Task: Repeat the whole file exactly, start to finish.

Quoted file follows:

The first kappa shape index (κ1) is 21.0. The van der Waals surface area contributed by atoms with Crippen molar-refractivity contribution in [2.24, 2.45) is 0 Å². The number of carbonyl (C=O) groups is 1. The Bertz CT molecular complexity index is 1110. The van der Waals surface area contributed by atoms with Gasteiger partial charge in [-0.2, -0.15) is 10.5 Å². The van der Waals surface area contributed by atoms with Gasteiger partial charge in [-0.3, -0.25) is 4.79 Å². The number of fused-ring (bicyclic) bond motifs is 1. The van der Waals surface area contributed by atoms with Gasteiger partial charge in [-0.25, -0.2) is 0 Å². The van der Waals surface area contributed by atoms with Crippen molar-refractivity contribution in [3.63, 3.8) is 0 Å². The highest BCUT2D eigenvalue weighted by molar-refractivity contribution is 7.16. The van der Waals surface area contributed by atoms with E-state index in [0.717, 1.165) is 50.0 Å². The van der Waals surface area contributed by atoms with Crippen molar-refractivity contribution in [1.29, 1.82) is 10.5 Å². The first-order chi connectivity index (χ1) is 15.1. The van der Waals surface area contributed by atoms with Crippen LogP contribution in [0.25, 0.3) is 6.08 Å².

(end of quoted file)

The first kappa shape index (κ1) is 21.0. The van der Waals surface area contributed by atoms with Crippen molar-refractivity contribution in [2.24, 2.45) is 0 Å². The number of carbonyl (C=O) groups is 1. The Bertz CT molecular complexity index is 1110. The van der Waals surface area contributed by atoms with Gasteiger partial charge in [-0.2, -0.15) is 10.5 Å². The van der Waals surface area contributed by atoms with Gasteiger partial charge in [-0.3, -0.25) is 4.79 Å². The number of fused-ring (bicyclic) bond motifs is 1. The van der Waals surface area contributed by atoms with Gasteiger partial charge in [-0.25, -0.2) is 0 Å². The van der Waals surface area contributed by atoms with Crippen molar-refractivity contribution in [3.63, 3.8) is 0 Å². The highest BCUT2D eigenvalue weighted by molar-refractivity contribution is 7.16. The van der Waals surface area contributed by atoms with E-state index in [0.717, 1.165) is 50.0 Å². The van der Waals surface area contributed by atoms with Crippen molar-refractivity contribution in [1.29, 1.82) is 10.5 Å². The first-order chi connectivity index (χ1) is 15.1. The van der Waals surface area contributed by atoms with Crippen LogP contribution in [0.25, 0.3) is 6.08 Å².